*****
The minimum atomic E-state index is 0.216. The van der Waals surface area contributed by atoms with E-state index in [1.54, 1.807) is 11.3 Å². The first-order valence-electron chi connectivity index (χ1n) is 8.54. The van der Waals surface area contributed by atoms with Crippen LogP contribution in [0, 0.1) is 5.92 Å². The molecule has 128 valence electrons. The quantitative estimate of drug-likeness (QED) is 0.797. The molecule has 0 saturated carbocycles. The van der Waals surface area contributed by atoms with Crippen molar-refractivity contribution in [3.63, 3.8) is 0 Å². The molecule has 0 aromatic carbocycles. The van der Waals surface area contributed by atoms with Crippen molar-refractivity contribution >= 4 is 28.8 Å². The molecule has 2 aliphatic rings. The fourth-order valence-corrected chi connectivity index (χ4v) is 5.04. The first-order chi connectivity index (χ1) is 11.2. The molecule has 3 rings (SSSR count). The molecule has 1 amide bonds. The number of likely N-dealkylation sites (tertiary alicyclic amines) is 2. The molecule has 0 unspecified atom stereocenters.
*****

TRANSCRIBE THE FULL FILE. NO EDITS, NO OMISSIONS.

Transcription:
The minimum atomic E-state index is 0.216. The van der Waals surface area contributed by atoms with E-state index in [1.54, 1.807) is 11.3 Å². The first-order valence-electron chi connectivity index (χ1n) is 8.54. The van der Waals surface area contributed by atoms with Crippen LogP contribution in [0, 0.1) is 5.92 Å². The molecule has 128 valence electrons. The quantitative estimate of drug-likeness (QED) is 0.797. The molecule has 0 saturated carbocycles. The van der Waals surface area contributed by atoms with Crippen molar-refractivity contribution in [3.63, 3.8) is 0 Å². The molecule has 0 aromatic carbocycles. The van der Waals surface area contributed by atoms with Crippen molar-refractivity contribution >= 4 is 28.8 Å². The molecule has 2 aliphatic rings. The fourth-order valence-corrected chi connectivity index (χ4v) is 5.04. The first-order chi connectivity index (χ1) is 11.2. The molecule has 3 rings (SSSR count). The molecule has 1 amide bonds. The number of likely N-dealkylation sites (tertiary alicyclic amines) is 2. The molecule has 0 unspecified atom stereocenters.